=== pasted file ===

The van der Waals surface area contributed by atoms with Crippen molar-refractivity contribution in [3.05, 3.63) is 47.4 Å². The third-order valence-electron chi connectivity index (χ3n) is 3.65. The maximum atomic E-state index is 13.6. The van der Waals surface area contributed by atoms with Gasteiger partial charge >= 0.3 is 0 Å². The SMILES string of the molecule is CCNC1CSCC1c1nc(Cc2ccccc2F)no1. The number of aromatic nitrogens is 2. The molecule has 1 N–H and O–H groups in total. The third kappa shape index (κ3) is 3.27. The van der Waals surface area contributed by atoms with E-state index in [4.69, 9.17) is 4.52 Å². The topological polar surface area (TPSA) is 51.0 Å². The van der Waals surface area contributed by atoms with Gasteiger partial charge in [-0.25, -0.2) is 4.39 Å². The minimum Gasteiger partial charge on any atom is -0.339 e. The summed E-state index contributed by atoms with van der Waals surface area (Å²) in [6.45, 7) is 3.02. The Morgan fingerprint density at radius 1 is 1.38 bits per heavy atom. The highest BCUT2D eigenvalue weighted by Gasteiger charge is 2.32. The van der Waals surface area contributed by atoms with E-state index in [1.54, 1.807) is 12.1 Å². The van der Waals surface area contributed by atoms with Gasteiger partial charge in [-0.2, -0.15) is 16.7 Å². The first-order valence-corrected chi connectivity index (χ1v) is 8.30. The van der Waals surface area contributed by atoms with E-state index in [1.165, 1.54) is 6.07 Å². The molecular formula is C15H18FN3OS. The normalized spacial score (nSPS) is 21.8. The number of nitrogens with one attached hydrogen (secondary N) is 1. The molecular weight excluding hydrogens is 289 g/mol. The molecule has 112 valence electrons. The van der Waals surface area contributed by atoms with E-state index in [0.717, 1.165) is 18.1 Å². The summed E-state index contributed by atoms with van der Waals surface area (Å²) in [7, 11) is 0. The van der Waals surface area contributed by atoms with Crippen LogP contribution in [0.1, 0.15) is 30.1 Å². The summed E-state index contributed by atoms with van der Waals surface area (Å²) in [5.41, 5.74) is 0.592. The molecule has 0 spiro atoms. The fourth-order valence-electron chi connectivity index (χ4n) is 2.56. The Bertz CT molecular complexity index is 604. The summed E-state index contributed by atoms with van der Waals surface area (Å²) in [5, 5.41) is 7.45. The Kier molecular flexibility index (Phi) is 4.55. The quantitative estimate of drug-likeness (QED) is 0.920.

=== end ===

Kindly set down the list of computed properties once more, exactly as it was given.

The van der Waals surface area contributed by atoms with Crippen molar-refractivity contribution in [3.05, 3.63) is 47.4 Å². The third-order valence-electron chi connectivity index (χ3n) is 3.65. The maximum atomic E-state index is 13.6. The van der Waals surface area contributed by atoms with Gasteiger partial charge >= 0.3 is 0 Å². The SMILES string of the molecule is CCNC1CSCC1c1nc(Cc2ccccc2F)no1. The number of aromatic nitrogens is 2. The molecule has 1 N–H and O–H groups in total. The third kappa shape index (κ3) is 3.27. The van der Waals surface area contributed by atoms with E-state index in [4.69, 9.17) is 4.52 Å². The topological polar surface area (TPSA) is 51.0 Å². The van der Waals surface area contributed by atoms with Gasteiger partial charge in [-0.25, -0.2) is 4.39 Å². The minimum Gasteiger partial charge on any atom is -0.339 e. The summed E-state index contributed by atoms with van der Waals surface area (Å²) in [6.45, 7) is 3.02. The Morgan fingerprint density at radius 1 is 1.38 bits per heavy atom. The highest BCUT2D eigenvalue weighted by Gasteiger charge is 2.32. The van der Waals surface area contributed by atoms with E-state index in [1.54, 1.807) is 12.1 Å². The van der Waals surface area contributed by atoms with Gasteiger partial charge in [-0.2, -0.15) is 16.7 Å². The first-order valence-corrected chi connectivity index (χ1v) is 8.30. The van der Waals surface area contributed by atoms with E-state index in [1.165, 1.54) is 6.07 Å². The molecular formula is C15H18FN3OS. The normalized spacial score (nSPS) is 21.8. The number of nitrogens with one attached hydrogen (secondary N) is 1. The molecular weight excluding hydrogens is 289 g/mol. The molecule has 112 valence electrons. The van der Waals surface area contributed by atoms with E-state index in [0.717, 1.165) is 18.1 Å². The summed E-state index contributed by atoms with van der Waals surface area (Å²) in [7, 11) is 0. The van der Waals surface area contributed by atoms with Crippen LogP contribution in [0.1, 0.15) is 30.1 Å². The summed E-state index contributed by atoms with van der Waals surface area (Å²) in [5.41, 5.74) is 0.592. The molecule has 0 spiro atoms. The fourth-order valence-electron chi connectivity index (χ4n) is 2.56. The Bertz CT molecular complexity index is 604. The summed E-state index contributed by atoms with van der Waals surface area (Å²) in [5, 5.41) is 7.45. The Kier molecular flexibility index (Phi) is 4.55. The quantitative estimate of drug-likeness (QED) is 0.920.